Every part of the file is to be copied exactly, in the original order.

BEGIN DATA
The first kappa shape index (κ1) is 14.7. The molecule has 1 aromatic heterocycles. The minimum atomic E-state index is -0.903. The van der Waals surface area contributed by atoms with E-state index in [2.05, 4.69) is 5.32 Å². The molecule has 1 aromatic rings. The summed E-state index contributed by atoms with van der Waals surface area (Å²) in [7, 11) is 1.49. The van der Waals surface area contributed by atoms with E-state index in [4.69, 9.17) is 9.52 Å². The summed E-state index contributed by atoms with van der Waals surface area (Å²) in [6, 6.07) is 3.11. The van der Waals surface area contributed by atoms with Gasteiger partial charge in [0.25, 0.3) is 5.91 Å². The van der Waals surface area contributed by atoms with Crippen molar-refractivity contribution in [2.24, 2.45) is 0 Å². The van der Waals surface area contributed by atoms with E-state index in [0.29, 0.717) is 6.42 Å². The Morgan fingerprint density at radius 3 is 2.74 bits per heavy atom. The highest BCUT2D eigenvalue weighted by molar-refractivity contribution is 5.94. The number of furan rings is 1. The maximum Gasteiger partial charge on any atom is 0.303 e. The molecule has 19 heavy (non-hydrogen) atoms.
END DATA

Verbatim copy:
The first kappa shape index (κ1) is 14.7. The molecule has 1 aromatic heterocycles. The minimum atomic E-state index is -0.903. The van der Waals surface area contributed by atoms with E-state index in [2.05, 4.69) is 5.32 Å². The molecule has 1 aromatic rings. The summed E-state index contributed by atoms with van der Waals surface area (Å²) in [7, 11) is 1.49. The van der Waals surface area contributed by atoms with E-state index in [4.69, 9.17) is 9.52 Å². The summed E-state index contributed by atoms with van der Waals surface area (Å²) in [6, 6.07) is 3.11. The van der Waals surface area contributed by atoms with Gasteiger partial charge in [0.25, 0.3) is 5.91 Å². The van der Waals surface area contributed by atoms with Crippen molar-refractivity contribution in [2.24, 2.45) is 0 Å². The van der Waals surface area contributed by atoms with E-state index in [0.29, 0.717) is 6.42 Å². The Morgan fingerprint density at radius 3 is 2.74 bits per heavy atom. The highest BCUT2D eigenvalue weighted by molar-refractivity contribution is 5.94. The number of furan rings is 1. The maximum Gasteiger partial charge on any atom is 0.303 e. The molecule has 19 heavy (non-hydrogen) atoms.